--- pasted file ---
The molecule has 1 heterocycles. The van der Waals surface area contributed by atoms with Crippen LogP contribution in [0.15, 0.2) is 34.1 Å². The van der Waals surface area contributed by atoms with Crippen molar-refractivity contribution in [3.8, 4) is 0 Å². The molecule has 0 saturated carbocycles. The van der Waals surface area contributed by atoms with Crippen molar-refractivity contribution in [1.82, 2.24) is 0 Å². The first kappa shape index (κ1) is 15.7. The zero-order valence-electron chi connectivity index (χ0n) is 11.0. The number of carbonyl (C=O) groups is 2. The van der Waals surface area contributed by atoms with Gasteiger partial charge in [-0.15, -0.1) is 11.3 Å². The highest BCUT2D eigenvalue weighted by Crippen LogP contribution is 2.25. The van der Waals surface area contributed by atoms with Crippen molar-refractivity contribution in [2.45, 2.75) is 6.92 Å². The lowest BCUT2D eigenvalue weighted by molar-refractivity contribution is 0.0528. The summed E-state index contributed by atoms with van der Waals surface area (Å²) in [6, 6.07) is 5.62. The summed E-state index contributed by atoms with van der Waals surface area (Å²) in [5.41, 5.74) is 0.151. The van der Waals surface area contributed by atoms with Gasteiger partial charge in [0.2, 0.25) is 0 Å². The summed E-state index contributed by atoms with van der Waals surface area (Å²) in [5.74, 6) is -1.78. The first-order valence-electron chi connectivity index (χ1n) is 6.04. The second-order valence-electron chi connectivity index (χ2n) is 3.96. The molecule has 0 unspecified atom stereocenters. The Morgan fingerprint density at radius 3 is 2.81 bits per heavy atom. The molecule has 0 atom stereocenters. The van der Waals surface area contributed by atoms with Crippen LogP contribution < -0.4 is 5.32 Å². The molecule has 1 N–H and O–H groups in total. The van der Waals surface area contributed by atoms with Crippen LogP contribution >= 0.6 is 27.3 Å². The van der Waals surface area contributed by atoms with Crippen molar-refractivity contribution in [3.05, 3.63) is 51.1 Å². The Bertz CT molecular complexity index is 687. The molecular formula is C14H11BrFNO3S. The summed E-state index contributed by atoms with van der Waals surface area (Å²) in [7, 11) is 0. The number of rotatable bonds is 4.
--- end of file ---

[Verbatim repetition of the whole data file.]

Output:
The molecule has 1 heterocycles. The van der Waals surface area contributed by atoms with Crippen LogP contribution in [0.15, 0.2) is 34.1 Å². The van der Waals surface area contributed by atoms with Crippen molar-refractivity contribution in [3.8, 4) is 0 Å². The molecule has 0 saturated carbocycles. The van der Waals surface area contributed by atoms with Crippen molar-refractivity contribution in [1.82, 2.24) is 0 Å². The first kappa shape index (κ1) is 15.7. The zero-order valence-electron chi connectivity index (χ0n) is 11.0. The number of carbonyl (C=O) groups is 2. The van der Waals surface area contributed by atoms with Gasteiger partial charge in [-0.15, -0.1) is 11.3 Å². The highest BCUT2D eigenvalue weighted by Crippen LogP contribution is 2.25. The van der Waals surface area contributed by atoms with Crippen molar-refractivity contribution in [2.45, 2.75) is 6.92 Å². The lowest BCUT2D eigenvalue weighted by molar-refractivity contribution is 0.0528. The summed E-state index contributed by atoms with van der Waals surface area (Å²) in [6, 6.07) is 5.62. The summed E-state index contributed by atoms with van der Waals surface area (Å²) in [5.41, 5.74) is 0.151. The van der Waals surface area contributed by atoms with Gasteiger partial charge in [0.2, 0.25) is 0 Å². The summed E-state index contributed by atoms with van der Waals surface area (Å²) in [5.74, 6) is -1.78. The first-order valence-electron chi connectivity index (χ1n) is 6.04. The second-order valence-electron chi connectivity index (χ2n) is 3.96. The molecule has 0 unspecified atom stereocenters. The Morgan fingerprint density at radius 3 is 2.81 bits per heavy atom. The molecule has 0 atom stereocenters. The van der Waals surface area contributed by atoms with Crippen LogP contribution < -0.4 is 5.32 Å². The molecule has 1 N–H and O–H groups in total. The van der Waals surface area contributed by atoms with Crippen LogP contribution >= 0.6 is 27.3 Å². The van der Waals surface area contributed by atoms with Crippen molar-refractivity contribution in [3.05, 3.63) is 51.1 Å². The Bertz CT molecular complexity index is 687. The molecular formula is C14H11BrFNO3S. The summed E-state index contributed by atoms with van der Waals surface area (Å²) in [7, 11) is 0. The number of rotatable bonds is 4.